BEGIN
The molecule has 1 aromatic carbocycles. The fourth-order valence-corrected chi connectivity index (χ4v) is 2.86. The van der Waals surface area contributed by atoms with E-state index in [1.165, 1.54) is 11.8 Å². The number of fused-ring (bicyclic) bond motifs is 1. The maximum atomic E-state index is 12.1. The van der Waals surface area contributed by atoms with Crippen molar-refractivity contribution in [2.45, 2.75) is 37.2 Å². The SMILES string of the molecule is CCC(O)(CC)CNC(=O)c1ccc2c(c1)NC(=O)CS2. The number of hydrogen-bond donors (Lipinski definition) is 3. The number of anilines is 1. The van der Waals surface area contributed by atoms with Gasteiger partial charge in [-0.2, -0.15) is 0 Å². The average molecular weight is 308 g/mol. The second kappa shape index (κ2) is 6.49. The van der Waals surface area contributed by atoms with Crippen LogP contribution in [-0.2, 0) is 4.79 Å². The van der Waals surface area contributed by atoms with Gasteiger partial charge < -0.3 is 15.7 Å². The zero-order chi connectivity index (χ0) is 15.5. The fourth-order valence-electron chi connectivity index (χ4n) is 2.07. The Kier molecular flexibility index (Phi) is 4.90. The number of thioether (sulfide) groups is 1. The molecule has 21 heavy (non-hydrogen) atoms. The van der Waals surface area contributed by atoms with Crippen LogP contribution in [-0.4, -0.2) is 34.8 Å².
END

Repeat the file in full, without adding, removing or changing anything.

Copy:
The molecule has 1 aromatic carbocycles. The fourth-order valence-corrected chi connectivity index (χ4v) is 2.86. The van der Waals surface area contributed by atoms with E-state index in [1.165, 1.54) is 11.8 Å². The number of fused-ring (bicyclic) bond motifs is 1. The maximum atomic E-state index is 12.1. The van der Waals surface area contributed by atoms with Crippen molar-refractivity contribution in [2.45, 2.75) is 37.2 Å². The SMILES string of the molecule is CCC(O)(CC)CNC(=O)c1ccc2c(c1)NC(=O)CS2. The number of hydrogen-bond donors (Lipinski definition) is 3. The number of anilines is 1. The van der Waals surface area contributed by atoms with Gasteiger partial charge in [-0.2, -0.15) is 0 Å². The average molecular weight is 308 g/mol. The second kappa shape index (κ2) is 6.49. The van der Waals surface area contributed by atoms with Crippen LogP contribution in [-0.2, 0) is 4.79 Å². The van der Waals surface area contributed by atoms with Gasteiger partial charge < -0.3 is 15.7 Å². The zero-order chi connectivity index (χ0) is 15.5. The fourth-order valence-electron chi connectivity index (χ4n) is 2.07. The Kier molecular flexibility index (Phi) is 4.90. The number of thioether (sulfide) groups is 1. The molecule has 21 heavy (non-hydrogen) atoms. The van der Waals surface area contributed by atoms with Crippen LogP contribution in [-0.4, -0.2) is 34.8 Å².